The townsfolk never stopped people from going into the wood but they did spread rumours about its strangeness, saying that it was an unnatural place and that people never came out of it the same. Hallie had met some of the changed ones and they seemed alright to her, a little strange because they glowed but not so odd that she was afraid of them. In fact they seemed a lot happier than most of the townsfolk and spoke only kindness.
But for some reason the townsfolk had left the wood forbidden – it was a warning that everyone knew but never spoke of. Instead they built playhouses and card halls on the outskirts of it. Hallie knew from conversations she had overheard from her mother that these were meant to distract people’s attention away from the wood and most often it worked. Once people tasted the pleasures within the halls they forgot that the wood even existed.
There was an even older rumour though, one that was said to have existed long before the town, one that told a different story. In that rumour the wood was said to hold the secrets to an abundant life but it had been twisted and corrupted into the lie it was now. Hallie didn’t know which was true, she wanted to see for herself.
And so there she stood, at a well in the middle of the quiet forest, alone. She dipped her finger into the water. Nothing happened and she was surprised at her disappointment. It was colder than she thought it would be because it looked so warm with the pulsing glow beneath it – it was this inexplicable light that had drawn her there.
A chill shivered down her spine. It was dusk and the wood had taken on a mysterious shadow. Eerie fingers of mist clawed their way around tree trunks, undulating along the ground as though they were alive. A faint breeze lifted the branches suddenly and Hallie felt a strong compulsion to run.
“Don’t go.” The voice was unexpected but she had felt the presence of its owner when she had first entered the wood. A young man about her age stepped out from the shadows. He looked as though he was bathed in sunlight, so different was the light that fell on him. His eyes were strange too - he looked at the wood as though he saw something completely different.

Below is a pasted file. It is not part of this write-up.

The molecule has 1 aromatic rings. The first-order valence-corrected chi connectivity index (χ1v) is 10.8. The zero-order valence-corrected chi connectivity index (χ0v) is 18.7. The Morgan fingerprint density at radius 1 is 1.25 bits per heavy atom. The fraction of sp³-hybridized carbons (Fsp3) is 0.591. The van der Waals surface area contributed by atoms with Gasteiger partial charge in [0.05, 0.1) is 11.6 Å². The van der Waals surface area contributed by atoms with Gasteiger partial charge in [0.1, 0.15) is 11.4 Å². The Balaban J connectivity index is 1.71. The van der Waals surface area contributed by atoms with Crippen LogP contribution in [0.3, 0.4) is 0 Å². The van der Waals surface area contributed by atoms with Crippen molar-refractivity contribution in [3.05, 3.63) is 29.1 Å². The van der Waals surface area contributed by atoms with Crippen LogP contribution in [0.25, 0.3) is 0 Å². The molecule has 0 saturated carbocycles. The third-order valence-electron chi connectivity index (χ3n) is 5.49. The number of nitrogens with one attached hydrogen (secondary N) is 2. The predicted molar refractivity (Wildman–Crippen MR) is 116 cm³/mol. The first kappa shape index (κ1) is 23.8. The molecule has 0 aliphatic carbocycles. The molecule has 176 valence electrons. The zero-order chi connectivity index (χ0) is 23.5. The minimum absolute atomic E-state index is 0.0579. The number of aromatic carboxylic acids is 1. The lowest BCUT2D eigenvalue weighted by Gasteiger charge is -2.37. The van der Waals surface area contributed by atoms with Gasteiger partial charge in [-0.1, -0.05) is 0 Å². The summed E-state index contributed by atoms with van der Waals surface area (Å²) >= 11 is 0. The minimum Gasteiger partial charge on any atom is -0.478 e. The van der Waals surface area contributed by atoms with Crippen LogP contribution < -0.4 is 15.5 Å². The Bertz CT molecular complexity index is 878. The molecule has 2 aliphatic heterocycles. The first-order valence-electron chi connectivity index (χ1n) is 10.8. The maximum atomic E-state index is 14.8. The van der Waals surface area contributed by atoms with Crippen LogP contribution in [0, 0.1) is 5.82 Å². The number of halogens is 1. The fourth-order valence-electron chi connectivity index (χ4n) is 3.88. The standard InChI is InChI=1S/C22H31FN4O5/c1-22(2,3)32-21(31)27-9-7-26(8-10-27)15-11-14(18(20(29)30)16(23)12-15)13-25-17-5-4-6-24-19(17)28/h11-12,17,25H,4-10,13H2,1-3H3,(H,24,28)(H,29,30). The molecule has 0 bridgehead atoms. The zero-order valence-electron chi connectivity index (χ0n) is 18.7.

“It’s a trick. The wood wants you to leave so that you don’t drink from the well.”
“Why would I drink from the well?” she asked.
“Isn’t that why you’re here?” he moved to the well to peer into it and smiled when his eyes fell on the light. “Aren’t you thirsty?” he asked.
“Well…” she began but stopped. From the moment she had seen the light she had felt a desperate thirst take hold of her. The thirst was not only for the water but for the knowledge of what it really was.
“It’s okay, I don’t mind if you have some.” He smiled.
“Why would you mind? Does it belong to you?” she asked, nervously.
He nodded and looked at her the way her father did before he gave her a birthday present, “I would love for you to taste it – it was meant for you.”
“Me?” she frowned. Was this man crazy?
“You and everyone else who has chosen to taste it. Please, drink and I promise you will never be thirsty again. You will be fuller, not only in your body but here and here as well.” He said pointing to his head and heart, “Your eyes will be opened.”
She hesitated only for an instant but his words had struck such a true cord in her. She so wanted what he spoke of. Then suddenly she could not contain herself, she bent over at the well and gulped the water from it in long draughts. She felt as though she had been drowning all her life and was getting her first breath of air.
When she lifted her soaking face from the well the wood was changed. The mist and shadows were gone and sunlight streamed through the branches so that it dazzled her eyes. The man had changed as well – he was so bright she could barely look at him and atop his head was a jewelled crown.
“Go, tell the others about the water… there is plenty to go around and I would love to have them…”
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